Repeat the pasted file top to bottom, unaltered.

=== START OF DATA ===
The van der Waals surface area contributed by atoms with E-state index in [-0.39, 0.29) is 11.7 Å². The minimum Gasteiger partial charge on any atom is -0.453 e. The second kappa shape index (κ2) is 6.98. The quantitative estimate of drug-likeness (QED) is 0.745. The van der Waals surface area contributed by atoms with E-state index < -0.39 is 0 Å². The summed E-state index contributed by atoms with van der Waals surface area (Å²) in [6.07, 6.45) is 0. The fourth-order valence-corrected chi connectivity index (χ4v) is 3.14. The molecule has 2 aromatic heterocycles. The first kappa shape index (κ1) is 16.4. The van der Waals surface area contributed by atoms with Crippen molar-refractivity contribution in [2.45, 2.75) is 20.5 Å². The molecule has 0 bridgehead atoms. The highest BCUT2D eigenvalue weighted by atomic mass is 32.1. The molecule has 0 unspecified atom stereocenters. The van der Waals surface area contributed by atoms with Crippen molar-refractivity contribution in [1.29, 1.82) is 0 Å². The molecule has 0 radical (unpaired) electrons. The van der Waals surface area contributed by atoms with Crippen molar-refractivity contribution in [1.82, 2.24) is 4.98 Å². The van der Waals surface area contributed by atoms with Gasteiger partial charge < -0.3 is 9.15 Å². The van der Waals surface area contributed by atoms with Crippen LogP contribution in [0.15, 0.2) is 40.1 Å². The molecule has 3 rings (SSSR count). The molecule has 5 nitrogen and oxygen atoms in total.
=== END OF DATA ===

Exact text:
The van der Waals surface area contributed by atoms with E-state index in [-0.39, 0.29) is 11.7 Å². The minimum Gasteiger partial charge on any atom is -0.453 e. The second kappa shape index (κ2) is 6.98. The quantitative estimate of drug-likeness (QED) is 0.745. The van der Waals surface area contributed by atoms with E-state index < -0.39 is 0 Å². The summed E-state index contributed by atoms with van der Waals surface area (Å²) in [6.07, 6.45) is 0. The fourth-order valence-corrected chi connectivity index (χ4v) is 3.14. The molecule has 2 aromatic heterocycles. The first kappa shape index (κ1) is 16.4. The van der Waals surface area contributed by atoms with Crippen molar-refractivity contribution in [2.45, 2.75) is 20.5 Å². The molecule has 0 bridgehead atoms. The highest BCUT2D eigenvalue weighted by atomic mass is 32.1. The molecule has 0 unspecified atom stereocenters. The van der Waals surface area contributed by atoms with Crippen molar-refractivity contribution in [1.29, 1.82) is 0 Å². The molecule has 0 radical (unpaired) electrons. The van der Waals surface area contributed by atoms with Crippen molar-refractivity contribution in [1.82, 2.24) is 4.98 Å². The van der Waals surface area contributed by atoms with Gasteiger partial charge < -0.3 is 9.15 Å². The van der Waals surface area contributed by atoms with Crippen LogP contribution in [0.15, 0.2) is 40.1 Å². The molecule has 3 rings (SSSR count). The molecule has 5 nitrogen and oxygen atoms in total.